Mysterium Tremendum

HistoryHorrorFor those of us accustomed to ancient things, horror movies are remarkably new. That doesn’t mean, however, that they are scarce or even easy to understand. While it is beginning to erode, the academic derision of popular culture has long avoided the decidedly low brow genre of horror. It doesn’t know what it’s been missing. Wheeler Winston Dixon’s A History of Horror is an insightful attempt to make some order out of a century of monsters and mayhem. Beginning at the stage when “horror film” was still just a demonic gleam in some vampire’s eye, Dixon points out that from the very earliest experiments with movies “horror” was a popular trope. It seems only natural that the idea of a full-length scary movie would be the expected development. What happened in Universal Studios in the 1930s is that business began making money out of monsters. Where there’s money, there be monsters.

Dixon takes us through the early days into the tired era in the 1950s when life was, apparently just so darned good that people weren’t really thinking about monsters. (Dixon’s analysis is a bit more sophisticated than that.) Horror films matured in the 1960’s and spun out of control in the ‘80s. His book continues up to the first decade of our current century. There’s obviously a lot that can be said about this, but what caught my attention, naturally, was how quickly religion entered the discussion. Those of us who approach horror with an open mind know that religion is its next-door neighbor. Indeed, one of the nihilistic aspects of the proliferation of horror movies since the 1980’s has been the lessening of this getting to know the neighbors. Horror, as Dixon notes, seems to have devolved to brutality and cruelty with no real message.

I’ve never been a fan of gore. I’ve watched my share of slashers, I suppose, but they’re not my favorites. Horror can—in the best of its offerings—be very profound. Indeed, it can even inspire thoughts not so terribly far from those generally classed as religious. For what is worship if not carefully managed horror? The concept of the holy as mysterium tremendum underscores this dynamic. Part of this connection is the appeal to emotion. Horror movies make you feel something, and that is a large part of their appeal. They can be more, however. A smart horror movie will feed your brain rather than just having zombies eat it. Academics, eventually, will catch up with it. Dixon starts to show the way.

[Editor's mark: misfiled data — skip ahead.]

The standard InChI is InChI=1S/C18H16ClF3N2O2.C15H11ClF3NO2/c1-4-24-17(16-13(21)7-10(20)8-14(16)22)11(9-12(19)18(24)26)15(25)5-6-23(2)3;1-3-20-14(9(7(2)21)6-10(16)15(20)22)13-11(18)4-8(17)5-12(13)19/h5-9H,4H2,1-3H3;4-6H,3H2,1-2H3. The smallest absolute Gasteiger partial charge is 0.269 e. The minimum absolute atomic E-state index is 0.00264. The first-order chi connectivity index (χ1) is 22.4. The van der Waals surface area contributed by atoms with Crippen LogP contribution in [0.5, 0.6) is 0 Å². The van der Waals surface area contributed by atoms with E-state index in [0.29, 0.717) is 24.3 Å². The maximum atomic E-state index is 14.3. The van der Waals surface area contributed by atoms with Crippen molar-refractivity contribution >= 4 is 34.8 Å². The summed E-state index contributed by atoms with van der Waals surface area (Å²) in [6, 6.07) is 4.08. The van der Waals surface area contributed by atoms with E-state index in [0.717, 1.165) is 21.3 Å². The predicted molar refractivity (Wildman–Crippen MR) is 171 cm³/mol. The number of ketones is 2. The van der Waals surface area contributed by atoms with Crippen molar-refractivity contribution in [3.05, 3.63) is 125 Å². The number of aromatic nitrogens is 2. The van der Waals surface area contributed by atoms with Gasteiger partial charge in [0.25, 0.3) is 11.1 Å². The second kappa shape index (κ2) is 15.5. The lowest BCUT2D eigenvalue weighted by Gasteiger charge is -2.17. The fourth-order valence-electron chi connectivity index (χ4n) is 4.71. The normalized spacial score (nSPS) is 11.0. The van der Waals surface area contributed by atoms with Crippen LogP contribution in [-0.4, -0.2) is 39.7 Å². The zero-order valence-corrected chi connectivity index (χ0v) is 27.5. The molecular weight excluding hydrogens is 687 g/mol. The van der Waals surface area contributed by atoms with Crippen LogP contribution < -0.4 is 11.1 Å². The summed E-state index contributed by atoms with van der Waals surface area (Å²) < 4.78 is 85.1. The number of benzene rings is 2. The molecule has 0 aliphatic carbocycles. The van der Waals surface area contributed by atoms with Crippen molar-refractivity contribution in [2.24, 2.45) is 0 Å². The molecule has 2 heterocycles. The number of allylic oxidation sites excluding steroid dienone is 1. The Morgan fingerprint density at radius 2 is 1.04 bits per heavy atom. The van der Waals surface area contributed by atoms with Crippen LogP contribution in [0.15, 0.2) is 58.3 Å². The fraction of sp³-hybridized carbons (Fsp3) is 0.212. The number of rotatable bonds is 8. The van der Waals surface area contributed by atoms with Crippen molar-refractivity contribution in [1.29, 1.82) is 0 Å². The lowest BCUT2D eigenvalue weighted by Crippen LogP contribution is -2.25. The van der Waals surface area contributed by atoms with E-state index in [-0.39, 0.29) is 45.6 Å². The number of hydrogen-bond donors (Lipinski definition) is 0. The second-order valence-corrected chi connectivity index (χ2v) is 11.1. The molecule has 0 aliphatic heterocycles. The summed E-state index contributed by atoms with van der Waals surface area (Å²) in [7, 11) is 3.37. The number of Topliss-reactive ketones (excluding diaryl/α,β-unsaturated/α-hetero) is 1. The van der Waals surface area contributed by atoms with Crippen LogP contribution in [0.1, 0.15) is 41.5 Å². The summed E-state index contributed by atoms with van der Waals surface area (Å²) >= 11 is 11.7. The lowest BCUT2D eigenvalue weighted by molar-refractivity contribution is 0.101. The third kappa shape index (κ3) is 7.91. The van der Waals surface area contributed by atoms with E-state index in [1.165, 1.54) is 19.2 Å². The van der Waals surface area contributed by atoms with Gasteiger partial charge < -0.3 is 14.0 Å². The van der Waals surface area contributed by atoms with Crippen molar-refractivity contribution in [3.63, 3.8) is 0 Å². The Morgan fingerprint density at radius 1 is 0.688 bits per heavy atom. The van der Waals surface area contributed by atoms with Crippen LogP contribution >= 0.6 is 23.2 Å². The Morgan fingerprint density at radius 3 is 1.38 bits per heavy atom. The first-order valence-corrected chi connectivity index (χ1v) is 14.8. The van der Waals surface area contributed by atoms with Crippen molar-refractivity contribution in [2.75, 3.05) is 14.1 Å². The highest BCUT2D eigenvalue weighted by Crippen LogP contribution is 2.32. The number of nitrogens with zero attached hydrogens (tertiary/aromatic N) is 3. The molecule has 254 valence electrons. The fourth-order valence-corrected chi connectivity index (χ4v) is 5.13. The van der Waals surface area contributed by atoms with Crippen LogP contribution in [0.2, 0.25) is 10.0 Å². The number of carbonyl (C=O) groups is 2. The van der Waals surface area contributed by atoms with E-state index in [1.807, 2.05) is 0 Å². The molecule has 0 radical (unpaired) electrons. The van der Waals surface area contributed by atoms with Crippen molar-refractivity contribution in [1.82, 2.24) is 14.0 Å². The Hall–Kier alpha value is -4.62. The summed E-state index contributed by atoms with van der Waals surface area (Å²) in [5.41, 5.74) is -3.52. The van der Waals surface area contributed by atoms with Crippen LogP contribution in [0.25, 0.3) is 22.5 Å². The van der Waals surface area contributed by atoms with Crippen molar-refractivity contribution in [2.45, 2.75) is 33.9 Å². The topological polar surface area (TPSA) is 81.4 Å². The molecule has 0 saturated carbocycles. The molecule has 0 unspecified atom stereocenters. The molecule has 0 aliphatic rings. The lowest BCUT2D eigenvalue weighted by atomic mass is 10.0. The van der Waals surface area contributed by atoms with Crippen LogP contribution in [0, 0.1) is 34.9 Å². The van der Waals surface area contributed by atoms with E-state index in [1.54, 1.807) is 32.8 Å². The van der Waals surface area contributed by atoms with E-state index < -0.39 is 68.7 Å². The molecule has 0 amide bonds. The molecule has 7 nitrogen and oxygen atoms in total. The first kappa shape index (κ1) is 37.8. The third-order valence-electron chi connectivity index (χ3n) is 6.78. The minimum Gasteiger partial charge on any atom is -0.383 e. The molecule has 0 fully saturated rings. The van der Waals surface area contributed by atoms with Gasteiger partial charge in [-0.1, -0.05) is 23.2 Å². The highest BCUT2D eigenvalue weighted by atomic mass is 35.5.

3 responses to “Mysterium Tremendum

  1. “Dixon takes us through the early days into the tired era in the 1950s when life was, apparently just so darned good that people weren’t really thinking about monsters. (Dixon’s analysis is a bit more sophisticated than that.)”

    Thanks for your review. I hope Dixon’s analysis is more sophisticated on 1950s horror. In my view that period was not tired, but rather, represented a shift in cultural fears from the Gothic to the Cold War, resulting in the sci-fi/horror films of the decade. During this time people ma not have been thinking about Dracula, Frankenstein, and the other Gothic monsters of the 1930s-1940s, but they were thinking about giant mutated insects and the like as a result of fears of nuclear power and war.

    I hope Dixon’s analysis here is more sophisticated and respectful. For an example on how this can be done see Mark Jancovich’s “Rational Fears”: http://www.theofantastique.com/2010/05/10/1950s-horror-and-rational-fears/

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    • Dixon’s review is indeed more sophisticated. The overall sense that I took away—and this may just be me—is that the energy had gone out of the earlier period and that somehow things never quite recovered.

      One of the issues I noticed in such books, and I struggle with myself, is how to define the genre, or if such a definition is even desirable. I’ve read some who suggest “science fiction” is a better able for later, mutated monsters. One viewer’s horror is another’s adventure tale or thriller.

      My view is not one intended to cast any kind of disrespect. I grew up on the monster movies of the 50s and 60s and still find them to be worth watching and learning from.

      Thanks for the link!

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  2. “Dixon takes us through the early days into the tired era in the 1950s when life was, apparently just so darned good that people weren’t really thinking about monsters. (Dixon’s analysis is a bit more sophisticated than that.)”

    Thanks for your review. I hope Dixon’s analysis is more sophisticated on 1950s horror. In my view that period was not tired, but rather, represented a shift in cultural fears from the Gothic to the Cold War, resulting in the sci-fi/horror films of the decade. During this time people ma not have been thinking about Dracula, Frankenstein, and the other Gothic monsters of the 1930s-1940s, but they were thinking about giant mutated insects and the like as a result of fears of nuclear power and war.

    I hope Dixon’s analysis here is more sophisticated and respectful. For an example on how this can be done see Mark Jancovich’s “Rational Fears”: http://www.theofantastique.com/2010/05/10/1950s-horror-and-rational-fears/

    Like

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